Real-World Outcomes of Direct-Acting Antiviral Treatment and Retreatment in United Kingdom–Based Patients Infected With Hepatitis C Virus Genotypes/Subtypes Endemic in Africa
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Chronic hepatitis C virus (HCV) infection affects 71 million individuals, mostly residing in low- and middle-income countries (LMICs). Direct-acting antivirals (DAAs) give high rates of sustained virological response (SVR) in high-income countries where a restricted range of HCV genotypes/subtypes circulate.
We studied United Kingdom–resident patients born in Africa to examine DAA effectiveness in LMICs where there is far greater breadth of HCV genotypes/subtypes. Viral genome sequences were determined from 233 patients.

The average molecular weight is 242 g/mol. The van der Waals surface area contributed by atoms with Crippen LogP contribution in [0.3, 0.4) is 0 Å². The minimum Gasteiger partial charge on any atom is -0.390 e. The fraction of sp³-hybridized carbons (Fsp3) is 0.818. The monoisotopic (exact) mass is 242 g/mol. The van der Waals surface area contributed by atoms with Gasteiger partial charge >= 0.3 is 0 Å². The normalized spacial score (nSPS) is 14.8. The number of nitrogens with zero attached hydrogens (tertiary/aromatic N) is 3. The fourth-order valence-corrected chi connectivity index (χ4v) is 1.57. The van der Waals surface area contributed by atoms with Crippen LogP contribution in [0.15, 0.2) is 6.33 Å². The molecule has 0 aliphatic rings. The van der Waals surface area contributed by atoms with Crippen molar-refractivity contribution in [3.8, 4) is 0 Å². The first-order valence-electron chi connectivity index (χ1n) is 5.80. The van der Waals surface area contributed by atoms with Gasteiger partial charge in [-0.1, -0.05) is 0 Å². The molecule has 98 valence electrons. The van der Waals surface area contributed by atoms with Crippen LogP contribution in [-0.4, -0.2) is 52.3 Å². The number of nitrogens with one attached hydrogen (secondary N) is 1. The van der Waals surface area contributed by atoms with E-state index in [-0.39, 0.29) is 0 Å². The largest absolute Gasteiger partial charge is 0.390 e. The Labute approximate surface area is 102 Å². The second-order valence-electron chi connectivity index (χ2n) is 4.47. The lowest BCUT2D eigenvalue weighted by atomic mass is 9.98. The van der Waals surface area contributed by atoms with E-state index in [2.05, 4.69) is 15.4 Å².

Full-length viral genomic sequences for 26 known subtypes and 5 previously unidentified isolates covering 5 HCV genotypes were determined. From 149 patients who received DAA treatment/retreatment, the overall SVR was 93%. Treatment failure was associated primarily with 2 subtypes, gt1l and gt4r, using sofosbuvir/ledipasvir. These subtypes contain natural resistance-associated variants that likely contribute to poor efficacy with this drug combination. Treatment failure was also significantly associated with hepatocellular carcinoma.
DAA combinations give high SVR rates despite the high HCV diversity across the African continent except for subtypes gt1l and gt4r, which respond poorly to sofosbuvir/ledipasvir. These subtypes are widely distributed across Western, Central, and Eastern Africa. Thus, in circumstances where accurate genotyping is absent, ledipasvir and its generic compounds should not be considered as a recommended treatment option.
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